Can Swimming Pools Go “Chemical-free”?

Sunglasses by a poolPool manufacturers sometimes market their products as being “chemical free.” Chemistry 101 teaches us that claim cannot be true in a literal sense, as all matter–including pool tiles, concrete, plumbing and water–is composed of chemical compounds. But if we assume that the “chemical” of “chemical free” refers to treatment chemicals, such as chlorine and other products added to the water, the question becomes: Can swimming pools go “chemical treatment free”?

First: Control Germs

Little Known Facts about Swimming Pool Sanitizers

Salt water pools use chlorine to destroy germs. Chlorine is released by applying electricity to salt (sodium chloride) in salt water pools. In traditionally chlorinated pools, the chlorine is added as a chlorine-containing compound. Salt pool water may feel “silky” because of the presence of sodium in the water.

Chlorine or bromine-based sanitizers must be used with UV light. UV is effective against germs including chlorine-resistant parasites like Cryptosporidium and Giardia, but it must be used with chlorine or bromine for residual sanitation. UV systems work by circulating pool water past UV lamps, where germs are destroyed. But there is a lag time before which germs added in a distant area of the pool will be exposed to the UV light.

Copper and silver ions have sanitizing properties but by themselves are slow acting and do not provide a reliable residual. Therefore, copper and silver ions should be used in conjunction with chlorine, with which they act synergistically to enhance germ destruction.

Pool water must be sanitized to help control the germs introduced by swimmers. Researchers report that on average each swimmer introduces 0.14 grams of fecal matter to the pool; for children the amount is likely higher. (That little statistic should encourage swimmers to shower before swimming.)

Recreational water illnesses that can be contracted by exposure to even low levels of fecal matter in the water include diarrhea, swimmer’s ear and various skin infections. Swimming in a pool of water without sanitizer is comparable to immersing oneself into a large communal bath tub with the neighbors. Need more be said about the need to treat pool water by sanitizing it?

Pool Sanitizers

Destroying waterborne germs that can make swimmers sick is the goal of swimming pool sanitation. Sanitation can be carried out by adding chemicals or by subjecting pool water to ultra-violet (UV) light. Common sanitizing chemicals include the traditional chlorine-based sanitizers, chlorine generated from salt in saltwater pools, bromine-based sanitizers, copper and silver ions, and ozone gas. The following table provides information on these options.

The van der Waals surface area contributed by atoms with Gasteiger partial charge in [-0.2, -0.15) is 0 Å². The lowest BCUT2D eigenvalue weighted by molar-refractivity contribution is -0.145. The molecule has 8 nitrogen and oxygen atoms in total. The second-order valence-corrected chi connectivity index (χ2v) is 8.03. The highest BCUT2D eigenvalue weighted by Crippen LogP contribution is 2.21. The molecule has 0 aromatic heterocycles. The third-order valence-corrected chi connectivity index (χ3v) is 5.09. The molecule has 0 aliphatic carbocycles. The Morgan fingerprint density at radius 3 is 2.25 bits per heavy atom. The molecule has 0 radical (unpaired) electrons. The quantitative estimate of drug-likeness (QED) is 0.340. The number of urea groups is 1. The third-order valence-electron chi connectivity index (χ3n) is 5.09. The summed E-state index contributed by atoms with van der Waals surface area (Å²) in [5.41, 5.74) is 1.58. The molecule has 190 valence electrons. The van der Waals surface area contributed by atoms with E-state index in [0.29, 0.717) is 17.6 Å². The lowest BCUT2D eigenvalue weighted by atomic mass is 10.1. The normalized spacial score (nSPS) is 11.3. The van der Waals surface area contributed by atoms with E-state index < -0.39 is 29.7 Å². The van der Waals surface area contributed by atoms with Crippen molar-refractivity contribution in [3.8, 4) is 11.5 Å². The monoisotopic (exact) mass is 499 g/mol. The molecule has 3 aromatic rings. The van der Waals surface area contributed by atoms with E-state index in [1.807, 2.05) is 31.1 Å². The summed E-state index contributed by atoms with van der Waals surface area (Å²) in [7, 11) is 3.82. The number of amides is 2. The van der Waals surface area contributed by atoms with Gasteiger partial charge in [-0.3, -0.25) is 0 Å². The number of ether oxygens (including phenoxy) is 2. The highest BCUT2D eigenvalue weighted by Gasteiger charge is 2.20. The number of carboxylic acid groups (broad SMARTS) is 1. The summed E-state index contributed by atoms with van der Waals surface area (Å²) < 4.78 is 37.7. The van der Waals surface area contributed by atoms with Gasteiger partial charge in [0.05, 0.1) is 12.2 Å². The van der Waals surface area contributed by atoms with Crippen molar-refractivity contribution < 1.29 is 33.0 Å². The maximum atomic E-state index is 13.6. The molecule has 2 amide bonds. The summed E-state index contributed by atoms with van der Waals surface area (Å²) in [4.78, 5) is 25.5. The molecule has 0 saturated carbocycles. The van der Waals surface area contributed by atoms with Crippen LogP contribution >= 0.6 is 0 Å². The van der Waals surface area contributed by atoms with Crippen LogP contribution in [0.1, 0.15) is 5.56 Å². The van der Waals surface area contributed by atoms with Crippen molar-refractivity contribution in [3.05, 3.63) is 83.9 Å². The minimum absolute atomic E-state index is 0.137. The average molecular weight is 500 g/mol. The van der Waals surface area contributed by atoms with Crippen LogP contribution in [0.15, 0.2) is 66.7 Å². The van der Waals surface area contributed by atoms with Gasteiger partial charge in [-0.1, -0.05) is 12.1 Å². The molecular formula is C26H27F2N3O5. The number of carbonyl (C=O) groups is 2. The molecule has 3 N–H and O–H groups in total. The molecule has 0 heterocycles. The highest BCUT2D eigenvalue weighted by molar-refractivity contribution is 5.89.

Common Swimming Pool Sanitizers

Pool Sanitizer Common Name EPA Registered? Form Sanitizing Agent Provides Residual Protection? Sensitive to UV Radiation in Sunlight?1
Stabilized Chlorine2 Trichlor and Dichlor Yes Solid Chlorine Yes No
Unstabilized Chlorine Cal-hypo, Bleach, Chlorine Yes Solid (Cal-hypo); Liquid (Bleach); Gas (Chlorine) Chlorine Yes Yes
Halohydantoins and Sodium Bromide   Yes Solid Bromine Yes Yes
Salt Water Pool Salt pools No Chlorine generated by applying electricity to salt water Chlorine Yes Yes
Ozone Ozone Yes Gas Ozone Very short lived. Yes
Copper and Silver Ions Copper, Silver No Ions from electrolytic erosion of metal Copper- Silver ions Yes, but slow acting. No
UV UV Yes Radiation UV Light No No

All of the sanitizers in the table destroy germs, but only chlorine- and bromine-based sanitizers have staying power, meaning the provision of a reliable fast acting residual that results in continuous, efficient germ control lasting past the time of application. This is of utmost importance because the swimmers themselves introduce an unpredictable load of germs and impurities into the water. When pools are properly maintained—and this includes not only chemical but physical treatment such as filtration—chlorine- and bromine-based sanitizers provide a residual level of protection against the incursion of unwanted substances that can reduce pool water quality and make people sick. That is why many “alternative” pool sanitizers—including ozone, metal ions (minerals) and UV—still require a secondary level of protection, most often provided by chlorine-based sanitizers.

In conclusion, in order to maintain swimming pools as healthful recreational environments, they cannot go completely “chemical treatment free.” To claim otherwise is simply inaccurate.

Fred Reiff, P.E., is a retired official from both the U.S. Public Health Service and the Pan American Health Organization, and lives in the Reno, Nevada area.

1Sanitizers that are sensitive to UV radiation in sunlight lose their effectiveness more rapidly than those that are stabilized.
2Stabilized chlorine is chlorine chemically bonded to cyanuric acid; stabilized chlorine helps preserve chlorine from the destructive effects of UV radiation in sunlight.